If you’ve ever read the ingredient deck on one of your favorite private label skincare products you might have seen the term “wild crafted” mentioned before. For example, here at RainShadow Labs we like to use wild crafted ingredients like Geranium in our skincare. But aside from sounding interesting, does wild crafted provide any benefits to the quality of the ingredients used? Would it just be the same if the plants were organically grown? While it’s not possible to source 100% of our private label skincare ingredients as wild crafted, we like to when possible. Here’s why:
The most obvious difference between wild crafted and cultivated plants is that one grows in the wild and one does not. Wild crafting usually requires someone to actually go out and collect the plant from outside of a garden, while a cultivated plant is just that- cultivated in a garden. One of the main benefits of choosing to use ethically wild crafted private label skincare ingredients when possible is that plants growing in the wild have to be stronger than plants that are cultivated in a garden. This is because they do not have a gardener to water, fertilize and otherwise protect them from the elements, so they must be strong enough to survive outside of the care of humans. This strength can translate into a higher concentration of beneficial properties within the plant, which can make it more valuable when used in your skincare routine.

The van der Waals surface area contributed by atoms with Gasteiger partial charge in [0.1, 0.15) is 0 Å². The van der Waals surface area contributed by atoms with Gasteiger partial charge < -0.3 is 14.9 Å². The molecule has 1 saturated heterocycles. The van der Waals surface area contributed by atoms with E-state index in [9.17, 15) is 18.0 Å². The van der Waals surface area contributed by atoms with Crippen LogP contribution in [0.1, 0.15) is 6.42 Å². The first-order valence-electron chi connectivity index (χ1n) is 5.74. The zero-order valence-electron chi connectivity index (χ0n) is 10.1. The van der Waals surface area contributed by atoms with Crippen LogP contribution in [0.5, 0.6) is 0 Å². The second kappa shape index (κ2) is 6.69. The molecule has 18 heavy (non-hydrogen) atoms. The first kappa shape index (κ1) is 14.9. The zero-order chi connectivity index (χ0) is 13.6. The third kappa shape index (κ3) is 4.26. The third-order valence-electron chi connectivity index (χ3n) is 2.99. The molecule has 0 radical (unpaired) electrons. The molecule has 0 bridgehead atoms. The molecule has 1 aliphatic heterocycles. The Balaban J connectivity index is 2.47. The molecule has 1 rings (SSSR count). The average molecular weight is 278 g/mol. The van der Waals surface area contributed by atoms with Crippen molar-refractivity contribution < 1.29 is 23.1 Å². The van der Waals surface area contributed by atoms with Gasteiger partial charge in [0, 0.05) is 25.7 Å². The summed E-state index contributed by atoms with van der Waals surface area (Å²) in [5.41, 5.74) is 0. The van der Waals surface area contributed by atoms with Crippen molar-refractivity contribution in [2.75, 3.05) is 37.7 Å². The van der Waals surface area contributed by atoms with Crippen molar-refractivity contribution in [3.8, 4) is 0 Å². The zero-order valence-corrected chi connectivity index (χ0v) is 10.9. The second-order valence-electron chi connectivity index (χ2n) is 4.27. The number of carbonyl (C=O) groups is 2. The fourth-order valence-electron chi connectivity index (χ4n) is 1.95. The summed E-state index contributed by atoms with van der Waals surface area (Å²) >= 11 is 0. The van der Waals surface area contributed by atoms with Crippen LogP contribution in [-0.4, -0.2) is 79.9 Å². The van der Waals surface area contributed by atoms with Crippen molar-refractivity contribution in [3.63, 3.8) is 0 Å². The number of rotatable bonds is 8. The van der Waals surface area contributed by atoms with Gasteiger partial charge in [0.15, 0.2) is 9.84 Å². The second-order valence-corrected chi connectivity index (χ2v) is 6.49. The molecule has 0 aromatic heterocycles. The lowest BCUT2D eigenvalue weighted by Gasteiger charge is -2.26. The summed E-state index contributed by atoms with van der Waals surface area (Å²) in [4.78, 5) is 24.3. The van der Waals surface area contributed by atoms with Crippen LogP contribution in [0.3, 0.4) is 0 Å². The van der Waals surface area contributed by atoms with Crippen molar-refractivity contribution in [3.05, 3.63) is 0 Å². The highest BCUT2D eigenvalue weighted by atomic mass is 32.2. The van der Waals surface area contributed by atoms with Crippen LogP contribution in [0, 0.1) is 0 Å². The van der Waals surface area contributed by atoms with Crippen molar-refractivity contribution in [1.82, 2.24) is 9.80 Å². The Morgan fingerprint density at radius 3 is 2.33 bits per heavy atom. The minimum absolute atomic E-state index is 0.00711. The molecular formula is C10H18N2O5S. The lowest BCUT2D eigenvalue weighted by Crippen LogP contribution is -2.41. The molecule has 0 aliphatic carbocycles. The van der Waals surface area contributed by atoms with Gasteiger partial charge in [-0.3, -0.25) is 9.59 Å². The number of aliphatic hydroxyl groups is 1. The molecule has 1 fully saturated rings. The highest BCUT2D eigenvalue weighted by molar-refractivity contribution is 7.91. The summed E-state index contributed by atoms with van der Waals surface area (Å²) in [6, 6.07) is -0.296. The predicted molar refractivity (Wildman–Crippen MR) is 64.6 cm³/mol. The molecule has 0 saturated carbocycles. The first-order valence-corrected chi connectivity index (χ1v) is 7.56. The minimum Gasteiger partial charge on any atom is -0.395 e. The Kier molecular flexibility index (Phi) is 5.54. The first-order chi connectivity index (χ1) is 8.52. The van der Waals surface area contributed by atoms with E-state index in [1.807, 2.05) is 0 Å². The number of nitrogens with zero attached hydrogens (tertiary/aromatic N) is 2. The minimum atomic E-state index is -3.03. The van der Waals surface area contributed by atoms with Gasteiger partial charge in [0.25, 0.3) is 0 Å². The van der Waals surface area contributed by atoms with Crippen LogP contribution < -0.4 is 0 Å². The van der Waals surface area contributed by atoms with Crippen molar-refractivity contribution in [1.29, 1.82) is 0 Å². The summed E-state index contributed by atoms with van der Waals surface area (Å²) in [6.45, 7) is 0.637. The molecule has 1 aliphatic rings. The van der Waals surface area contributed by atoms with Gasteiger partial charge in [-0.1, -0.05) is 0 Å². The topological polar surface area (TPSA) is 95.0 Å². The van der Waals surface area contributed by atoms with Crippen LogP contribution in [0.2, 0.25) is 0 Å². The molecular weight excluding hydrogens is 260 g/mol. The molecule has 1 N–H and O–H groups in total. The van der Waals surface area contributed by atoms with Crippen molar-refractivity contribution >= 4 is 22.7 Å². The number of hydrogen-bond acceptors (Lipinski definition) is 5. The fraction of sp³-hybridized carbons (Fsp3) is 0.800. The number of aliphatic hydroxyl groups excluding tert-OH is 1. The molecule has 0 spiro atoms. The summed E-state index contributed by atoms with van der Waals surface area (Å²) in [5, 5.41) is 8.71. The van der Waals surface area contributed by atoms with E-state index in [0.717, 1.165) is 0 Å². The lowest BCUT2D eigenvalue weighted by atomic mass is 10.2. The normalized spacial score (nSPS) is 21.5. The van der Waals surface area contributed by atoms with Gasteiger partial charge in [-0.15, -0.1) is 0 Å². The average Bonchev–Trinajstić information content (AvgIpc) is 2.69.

If you do not have access to any wild crafted ingredients, don’t worry. There is still much benefit to be had from regularly cultivated plants. Sometimes it is even better to choose non-wild crafted ingredients due to ecological reasons. For example, if one ingredient is in high demand it makes more sense to cultivate it in an environmentally friendly way in order to avoid over harvesting from the wild. There can also be more quality control with cultivated skincare ingredients that can lend itself to a more streamlined production process.
As you can see, both wild crafted and cultivated private label skincare ingredients are good. Both methods have their benefits and specific considerations to take into account. Now if you see the term “wild crafted” on an ingredient deck or product description, you’ll know it means a plant that was (hopefully) ethically harvested from the wild. But if you don’t see the term “wild crafted” anywhere, that’s fine too, and in some cases might be even better.